Junkyard Find: 1986 Toyota Celica GT Coupe

Murilee Martin
by Murilee Martin
After producing rear-wheel-drive Celicas for 15 years, Toyota went to a front-wheel-drive Celica platform for the 1986 model year, while the rear-wheel-drive Supra got bigger, more powerful, and more Camaro-like. These Celicas were quick enough to be fun and made long commutes affordable, but they never attracted much of a devoted following. This means that when one wears out, chances are that it ends up getting scrapped.Here’s a first-year fourth-generation Celica that I spotted in a Denver-area self-service yard last month.
This Celica a very straight body and not much rust. The interior is faded and missing some parts, but looks to have been nice enough on the day it entered this junkyard. With only 110,939 miles on the clock, this car has fewer miles than a lot of the eight-year-old Kias around it in the IMPORTS section.
While I have photographed many earlier junkyard Celicas (including this ’76, this ’78, this ’80, this ’81, and this ’83), today’s ’86 is the first front-wheel-drive Celica in the Junkyard Finds series.
For 1986, the Celica GT got the SOHC 2.0-liter 2S-E four-cylinder engine, rated at 97 horsepower. The GT-S version had a DOHC 3S engine making 135 horses.
This one has air conditioning and a climate-control panel that’s more 1980s than A-Ha.
The liftback version was more popular than the coupe; the convertible was available starting in the 1987 model year, but not many were sold.
“At night, boy do I look good!”
The GT-Four version, which had all-wheel-drive and 190 horsepower, could be purchased only in Japan.
Murilee Martin
Murilee Martin

Murilee Martin is the pen name of Phil Greden, a writer who has lived in Minnesota, California, Georgia and (now) Colorado. He has toiled at copywriting, technical writing, junkmail writing, fiction writing and now automotive writing. He has owned many terrible vehicles and some good ones. He spends a great deal of time in self-service junkyards. These days, he writes for publications including Autoweek, Autoblog, Hagerty, The Truth About Cars and Capital One.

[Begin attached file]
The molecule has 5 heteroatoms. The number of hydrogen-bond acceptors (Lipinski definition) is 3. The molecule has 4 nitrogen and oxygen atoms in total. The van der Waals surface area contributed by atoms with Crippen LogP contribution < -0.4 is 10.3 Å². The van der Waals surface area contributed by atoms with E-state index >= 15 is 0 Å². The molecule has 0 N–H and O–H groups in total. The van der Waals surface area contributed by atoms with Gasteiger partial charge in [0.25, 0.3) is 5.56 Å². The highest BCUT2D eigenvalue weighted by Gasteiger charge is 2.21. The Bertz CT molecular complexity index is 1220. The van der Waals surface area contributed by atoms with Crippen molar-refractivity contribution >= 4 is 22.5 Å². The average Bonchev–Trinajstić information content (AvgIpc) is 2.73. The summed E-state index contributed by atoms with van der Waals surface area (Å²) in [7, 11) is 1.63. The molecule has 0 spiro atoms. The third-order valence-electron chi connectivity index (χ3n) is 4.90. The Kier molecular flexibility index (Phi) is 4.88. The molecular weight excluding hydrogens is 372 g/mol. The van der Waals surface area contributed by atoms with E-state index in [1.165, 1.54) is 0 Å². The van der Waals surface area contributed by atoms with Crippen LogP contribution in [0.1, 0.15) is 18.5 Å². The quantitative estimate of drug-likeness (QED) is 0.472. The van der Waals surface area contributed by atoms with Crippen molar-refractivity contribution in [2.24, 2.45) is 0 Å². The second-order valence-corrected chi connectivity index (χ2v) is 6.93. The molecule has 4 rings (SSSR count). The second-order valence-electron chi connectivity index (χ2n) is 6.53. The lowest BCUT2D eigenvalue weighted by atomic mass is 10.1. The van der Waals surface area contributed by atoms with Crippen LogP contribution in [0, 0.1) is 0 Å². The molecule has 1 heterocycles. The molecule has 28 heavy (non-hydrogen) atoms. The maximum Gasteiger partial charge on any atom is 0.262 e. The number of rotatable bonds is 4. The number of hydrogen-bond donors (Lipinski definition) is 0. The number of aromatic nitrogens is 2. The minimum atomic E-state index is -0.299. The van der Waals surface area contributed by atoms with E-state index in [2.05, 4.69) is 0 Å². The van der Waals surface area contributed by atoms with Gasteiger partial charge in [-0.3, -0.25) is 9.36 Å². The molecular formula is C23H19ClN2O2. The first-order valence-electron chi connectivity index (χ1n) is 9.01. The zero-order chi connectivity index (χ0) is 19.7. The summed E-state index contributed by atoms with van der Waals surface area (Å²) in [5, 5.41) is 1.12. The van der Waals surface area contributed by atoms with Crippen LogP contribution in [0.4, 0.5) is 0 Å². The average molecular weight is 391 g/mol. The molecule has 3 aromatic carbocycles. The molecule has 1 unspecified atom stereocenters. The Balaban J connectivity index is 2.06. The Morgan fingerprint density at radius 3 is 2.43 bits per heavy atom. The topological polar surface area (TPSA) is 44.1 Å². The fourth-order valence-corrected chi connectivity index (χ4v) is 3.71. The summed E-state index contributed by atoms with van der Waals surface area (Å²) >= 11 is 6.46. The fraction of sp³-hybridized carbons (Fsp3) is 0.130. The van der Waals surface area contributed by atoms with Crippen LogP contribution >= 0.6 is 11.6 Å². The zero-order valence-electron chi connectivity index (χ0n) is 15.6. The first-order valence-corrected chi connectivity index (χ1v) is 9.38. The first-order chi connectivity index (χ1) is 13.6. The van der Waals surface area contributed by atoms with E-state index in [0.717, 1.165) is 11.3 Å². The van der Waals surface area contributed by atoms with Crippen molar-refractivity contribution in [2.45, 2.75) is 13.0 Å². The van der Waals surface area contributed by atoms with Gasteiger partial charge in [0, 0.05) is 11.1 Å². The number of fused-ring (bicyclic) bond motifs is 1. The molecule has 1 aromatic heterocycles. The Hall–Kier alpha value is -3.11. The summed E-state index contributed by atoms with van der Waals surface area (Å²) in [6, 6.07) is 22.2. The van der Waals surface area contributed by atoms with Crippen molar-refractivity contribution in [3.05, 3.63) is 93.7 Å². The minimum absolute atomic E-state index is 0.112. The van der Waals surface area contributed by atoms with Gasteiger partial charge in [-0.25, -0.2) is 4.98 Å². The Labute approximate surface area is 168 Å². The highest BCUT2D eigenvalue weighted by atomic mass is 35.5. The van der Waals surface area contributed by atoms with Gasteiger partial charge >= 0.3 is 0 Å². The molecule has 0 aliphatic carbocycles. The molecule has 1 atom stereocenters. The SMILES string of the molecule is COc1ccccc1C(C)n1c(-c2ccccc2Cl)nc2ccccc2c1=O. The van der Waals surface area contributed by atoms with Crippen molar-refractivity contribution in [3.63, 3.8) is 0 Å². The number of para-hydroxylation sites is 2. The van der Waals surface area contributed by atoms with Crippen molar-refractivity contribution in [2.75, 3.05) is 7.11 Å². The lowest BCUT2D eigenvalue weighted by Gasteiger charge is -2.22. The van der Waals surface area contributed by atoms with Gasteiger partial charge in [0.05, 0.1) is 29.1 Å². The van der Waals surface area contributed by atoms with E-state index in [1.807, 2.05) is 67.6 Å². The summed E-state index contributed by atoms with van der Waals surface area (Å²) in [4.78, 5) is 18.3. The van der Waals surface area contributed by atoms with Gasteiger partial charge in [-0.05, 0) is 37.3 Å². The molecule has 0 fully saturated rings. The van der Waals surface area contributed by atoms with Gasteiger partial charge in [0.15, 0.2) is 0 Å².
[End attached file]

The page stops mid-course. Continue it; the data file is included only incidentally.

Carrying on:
More by Murilee Martin

Comments
Join the conversation
2 of 25 comments
  • Spinnetti Spinnetti on Feb 11, 2018

    Interesting factoid IIRC... This 2S-FE is another fork truck motor like the original Celica had. I had the great misfortune of having one of these cars. As a die-hard Toyota guy, I've had a ton of them.. well, technically many tons of them and this was the worst one of them all. Horrible engine, not enough wheel travel, poor handling. Ick. If it had the 3S-GE it would be forgiven, but not with this motor! PS, Hi Phil! Hope to have the LS back in Lemons this year....

  • Bostonjoe Bostonjoe on Mar 13, 2018

    No love here for the 4th Gen Celica? I've owned a 1989 GT convertible for the last 15 years that has been fun to drive. It's better than this 1986 (has 140 HP), and the convertible lines are still pretty '80s sleek. Absolutely love the car.

  • Doc423 Said some automakers were slow to adopt the technology of Smartphone Mirroring, too bad they aren't slower adopting the EV technology, rather than cramming it down our throats.
  • NotMyCircusNotMyMonkeys i was only here for torchinsky
  • Tane94 Workhorse probably will be added to the heap of failed EV companies.
  • Freddie Instead of taking the day off, how about an article on the connection between Black Americans and the auto industry and car culture? Having done zero research, two topics pop into my head: Chrysler designer/executive Ralph Gilles, and the famous (infamous?) "Green Book".
  • Tane94 Either Elio Motors or Aptera Motors.
Next